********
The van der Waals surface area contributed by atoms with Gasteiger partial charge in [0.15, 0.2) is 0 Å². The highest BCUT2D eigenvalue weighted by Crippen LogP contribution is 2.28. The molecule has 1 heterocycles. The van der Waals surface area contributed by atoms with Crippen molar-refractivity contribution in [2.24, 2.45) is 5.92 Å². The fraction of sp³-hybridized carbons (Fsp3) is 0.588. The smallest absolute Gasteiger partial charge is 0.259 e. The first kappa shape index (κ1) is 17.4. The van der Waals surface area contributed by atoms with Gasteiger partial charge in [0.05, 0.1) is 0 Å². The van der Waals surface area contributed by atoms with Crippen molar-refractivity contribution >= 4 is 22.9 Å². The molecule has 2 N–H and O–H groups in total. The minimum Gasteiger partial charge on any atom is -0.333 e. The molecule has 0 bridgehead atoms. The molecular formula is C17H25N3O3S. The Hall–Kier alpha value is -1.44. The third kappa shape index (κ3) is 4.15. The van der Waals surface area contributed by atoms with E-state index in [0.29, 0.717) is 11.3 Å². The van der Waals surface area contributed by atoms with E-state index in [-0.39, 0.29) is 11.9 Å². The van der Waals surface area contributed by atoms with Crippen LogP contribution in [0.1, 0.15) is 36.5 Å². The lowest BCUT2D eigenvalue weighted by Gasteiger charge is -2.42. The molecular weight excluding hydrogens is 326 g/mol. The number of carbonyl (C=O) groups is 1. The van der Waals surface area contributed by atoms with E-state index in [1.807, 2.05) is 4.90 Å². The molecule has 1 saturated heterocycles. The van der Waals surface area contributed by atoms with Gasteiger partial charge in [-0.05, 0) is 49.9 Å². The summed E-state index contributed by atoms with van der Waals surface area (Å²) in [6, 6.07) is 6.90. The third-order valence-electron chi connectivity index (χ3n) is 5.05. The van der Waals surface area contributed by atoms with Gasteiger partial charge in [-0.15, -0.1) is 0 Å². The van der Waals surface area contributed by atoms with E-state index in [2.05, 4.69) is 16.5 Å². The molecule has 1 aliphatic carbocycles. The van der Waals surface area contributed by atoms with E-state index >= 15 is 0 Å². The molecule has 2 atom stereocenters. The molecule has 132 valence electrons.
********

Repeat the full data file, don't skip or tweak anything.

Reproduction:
The van der Waals surface area contributed by atoms with Gasteiger partial charge in [0.15, 0.2) is 0 Å². The highest BCUT2D eigenvalue weighted by Crippen LogP contribution is 2.28. The molecule has 1 heterocycles. The van der Waals surface area contributed by atoms with Crippen molar-refractivity contribution in [2.24, 2.45) is 5.92 Å². The fraction of sp³-hybridized carbons (Fsp3) is 0.588. The smallest absolute Gasteiger partial charge is 0.259 e. The first kappa shape index (κ1) is 17.4. The van der Waals surface area contributed by atoms with Gasteiger partial charge in [0.05, 0.1) is 0 Å². The van der Waals surface area contributed by atoms with Crippen molar-refractivity contribution >= 4 is 22.9 Å². The molecule has 2 N–H and O–H groups in total. The minimum Gasteiger partial charge on any atom is -0.333 e. The molecule has 0 bridgehead atoms. The molecular formula is C17H25N3O3S. The Hall–Kier alpha value is -1.44. The third kappa shape index (κ3) is 4.15. The van der Waals surface area contributed by atoms with E-state index in [0.29, 0.717) is 11.3 Å². The van der Waals surface area contributed by atoms with E-state index in [-0.39, 0.29) is 11.9 Å². The van der Waals surface area contributed by atoms with Crippen LogP contribution in [0.1, 0.15) is 36.5 Å². The lowest BCUT2D eigenvalue weighted by Gasteiger charge is -2.42. The molecular weight excluding hydrogens is 326 g/mol. The number of carbonyl (C=O) groups is 1. The van der Waals surface area contributed by atoms with E-state index in [1.807, 2.05) is 4.90 Å². The molecule has 1 saturated heterocycles. The van der Waals surface area contributed by atoms with Gasteiger partial charge in [-0.05, 0) is 49.9 Å². The summed E-state index contributed by atoms with van der Waals surface area (Å²) in [6, 6.07) is 6.90. The third-order valence-electron chi connectivity index (χ3n) is 5.05. The van der Waals surface area contributed by atoms with Gasteiger partial charge in [-0.15, -0.1) is 0 Å². The van der Waals surface area contributed by atoms with E-state index in [2.05, 4.69) is 16.5 Å². The molecule has 1 aliphatic carbocycles. The van der Waals surface area contributed by atoms with E-state index >= 15 is 0 Å². The molecule has 2 atom stereocenters. The molecule has 132 valence electrons.